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Finland’s preconditions for cyber security capabilities are good - clearer national resolve and deeper cooperation needed


​VTT Technical Research of Finland Ltd and Cyberlab Ltd examined Finland's current cyber security capabilities and the future outlook as well as strengths and weaknesses in cyber security capabilities. Finland's potential in further developing cyber security capabilities is good. But only a handful of actors master the core competencies and capabilities are relatively narrow.

With critical functions being performed through information networks, societies are ever more dependent on cyber security, because attacks are made increasingly through such networks.

The Cyber security competencies in Finland  project analysed research activities, training, innovation and development, the role of the public administration and the current status in cooperation related to cyber security in companies, institutions of higher education and research institutes in Finland. The competencies were mirrored against three pre-eminent countries, namely the Netherlands, Estonia and Israel.  

Finland's potential in further developing cyber security capabilities is good. Companies, higher education institutions and research institutes in Finland are home to some high-quality cyber security research, development and innovation activities and knowhow. Research in the field has been growing and business operations in the field are robust. The challenge faced by research is that the competencies are fragmented into small units. Companies in the field are mainly small businesses and it is a challenge to boost business operations and becoming international.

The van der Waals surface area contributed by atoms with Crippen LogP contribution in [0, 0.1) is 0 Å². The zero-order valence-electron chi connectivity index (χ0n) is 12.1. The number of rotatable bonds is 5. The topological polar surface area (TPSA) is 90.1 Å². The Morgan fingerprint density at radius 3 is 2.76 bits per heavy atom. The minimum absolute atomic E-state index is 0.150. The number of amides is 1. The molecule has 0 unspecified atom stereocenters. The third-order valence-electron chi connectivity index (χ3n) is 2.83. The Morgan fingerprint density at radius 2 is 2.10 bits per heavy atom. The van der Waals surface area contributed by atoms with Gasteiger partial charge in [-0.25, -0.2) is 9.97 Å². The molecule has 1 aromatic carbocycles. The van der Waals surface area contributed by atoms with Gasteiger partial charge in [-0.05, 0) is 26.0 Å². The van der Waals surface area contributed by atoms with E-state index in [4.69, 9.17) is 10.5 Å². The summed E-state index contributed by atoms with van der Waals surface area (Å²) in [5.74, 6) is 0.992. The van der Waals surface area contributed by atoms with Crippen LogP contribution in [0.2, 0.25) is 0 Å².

Stronger cooperation and a clear national resolve needed

More cooperation between actors is needed in Finland, so that our international stance can be improved.

'We have strong competence but it is located in different organisations at the moment, and cooperation between different parties is only starting to evolve in a direction that is essential', said Antti Pelkonen, Senior Scientist at VTT. By exploiting public procurement, for instance, it is possible to boost overall competence in this field.

There is a shortage of competent people in this field, which manifests itself in recruitment difficulties in companies. There are some evident bottlenecks in competence in certain specialised areas, such as in cryptology, which requires specific skills in mathematics. The technological base in cyber security competence in Finland is diversified and good, but besides developing technological knowhow, we will need to broaden our competencies into other areas in the future, such as into expertise in commercialisation, law and behavioural sciences.

One particular challenge is that international competition in cyber security has become tougher, and Finland needs resolute action and solutions for the future to enhance competencies. We need robust national resolve and concrete action that can forge different actors in the field together.

The Cyber security competencies in Finland  study was carried out as part of the implementation of the Government's 2014 plan for analysis, assessment and research.

The report presents a mix of recommendations for action that aim to strengthen Finland's cyber security competence and bring it into the same league as the current leading countries.      

Online access to publication: Cyber security competencies in Finland - Present state and roadmap for the future (in Finnish)

Further information about the Government's analysis, assessment and research activities